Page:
Vladimir Putin won the election on 18 March, which was quite predictable - and I believe that he will not stop at this: there is such a scale of patriotic frenzy and admiration for imperial rhetoric in the present-day Russia that there are no obstacles for the current "national leader" to continue to remain in power of the head of the state, regardless of how the post he holds is to be called. However, it should be stressed that in addition to purely political exaltation, V.Putin's regime is largely supported by the economic achievements of the Russian government, which, perhaps, are not its exceptional merit, but nevertheless are identified with the current leadership of the country by the overwhelming majority of its inhabitants .
Dear participants! Ladies and gentlemen!
To start with, we have to identify once again, what are priorities of contemporary Russian internal policy, as well as foreign policy priorities both regionally and globally. What Russia is fighting for?
The Kremlin's internal agenda is to cultivate the non-alternative nature of the existing government and the ruling political elite. Part of this task is total control over political processes, the economy and the mass media, including social networks.
Following the results of the presidential election in the Russian Federation on 18 March, 2018, Vladimir Putin gained a convincing victory. Voters’ turnout for the election was 67.5% of all registered, or 73 million 629 thousand people, 76.7% voted for V.Putin.
Were there falsifications at the election? Of course, yes, both new methods and already approved ones. The mechanism of the "mobile voter", new for the electoral legislation of the Russian Federation, was used - voting at the place of actual residence without an absentee certificate, which gave about 4 million votes. The traditional way of "throwing in" filled ballot papers was used, it was especially active at polling stations abroad. This is indicated by statistical distribution - the turnout of Russians abroad was 98%, for Putin - 84.7%, which was 9% higher than the average Russian rate.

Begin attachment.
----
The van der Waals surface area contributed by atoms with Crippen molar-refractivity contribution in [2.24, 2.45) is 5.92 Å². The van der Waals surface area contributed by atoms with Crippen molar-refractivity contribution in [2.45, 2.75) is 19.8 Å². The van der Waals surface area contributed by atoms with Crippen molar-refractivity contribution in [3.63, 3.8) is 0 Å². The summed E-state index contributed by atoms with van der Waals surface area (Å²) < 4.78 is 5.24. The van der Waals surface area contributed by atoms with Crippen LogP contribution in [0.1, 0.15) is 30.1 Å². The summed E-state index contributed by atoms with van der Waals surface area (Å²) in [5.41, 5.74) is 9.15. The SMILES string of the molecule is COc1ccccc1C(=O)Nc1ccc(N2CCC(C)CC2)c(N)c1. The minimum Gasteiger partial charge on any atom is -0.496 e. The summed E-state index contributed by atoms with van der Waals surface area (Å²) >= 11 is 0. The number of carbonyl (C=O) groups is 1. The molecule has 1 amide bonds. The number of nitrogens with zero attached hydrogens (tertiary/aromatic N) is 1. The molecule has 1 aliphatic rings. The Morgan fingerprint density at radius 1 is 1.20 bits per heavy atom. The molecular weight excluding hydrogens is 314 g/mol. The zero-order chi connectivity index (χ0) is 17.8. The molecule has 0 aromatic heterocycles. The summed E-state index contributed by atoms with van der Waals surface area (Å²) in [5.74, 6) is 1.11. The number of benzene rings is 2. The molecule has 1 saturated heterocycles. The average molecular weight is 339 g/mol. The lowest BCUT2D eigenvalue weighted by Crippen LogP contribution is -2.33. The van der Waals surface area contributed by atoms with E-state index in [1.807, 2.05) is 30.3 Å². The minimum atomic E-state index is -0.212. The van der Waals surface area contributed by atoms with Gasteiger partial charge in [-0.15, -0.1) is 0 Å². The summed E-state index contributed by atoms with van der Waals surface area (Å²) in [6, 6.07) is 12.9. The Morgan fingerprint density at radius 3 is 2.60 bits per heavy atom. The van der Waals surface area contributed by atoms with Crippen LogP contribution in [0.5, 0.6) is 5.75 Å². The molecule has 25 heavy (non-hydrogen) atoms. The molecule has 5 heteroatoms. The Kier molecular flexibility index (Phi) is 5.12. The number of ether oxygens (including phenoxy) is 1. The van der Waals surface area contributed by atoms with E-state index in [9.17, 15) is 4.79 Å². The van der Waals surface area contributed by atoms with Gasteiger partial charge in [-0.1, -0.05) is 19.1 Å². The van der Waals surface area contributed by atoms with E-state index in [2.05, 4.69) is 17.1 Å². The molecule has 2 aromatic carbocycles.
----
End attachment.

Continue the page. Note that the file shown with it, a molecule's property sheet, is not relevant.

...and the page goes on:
The presidential election campaign in Russia (if it can be called election in the generally accepted sense) has become the prologue to a new round of confrontation on the West-Russia axis, in fact, to a new phase of the cold war.
The Address of the President of the Russian Federation Vladimir Putin to the Federal Assembly, surpassing his famous Munich speech in aggressiveness and confrontation, was a de facto pre-election programme in the form of a video ultimatum to the West. The March speech of the Russian leader dispelled all the illusory expectations of at least some liberal developments in domestic and foreign policy.
The March "election" of V. Putin did not arouse much interest among Russians due to its predetermined outcome and deteriorated economic situation. During the autumn and winter of 2017-2018, only 17-18% of polled kept an eye on the course of the election campaign, others were indifferent. 51% of Russians believed that the upcoming election was an imitation of a political struggle a month before the voting day, only 35% called it "serious". The most skeptical towards the election were Muscovites and residents of megacities, a more informed and educated audience (here the share of skeptics rose to 69% versus 13% who considered the election a real political competition).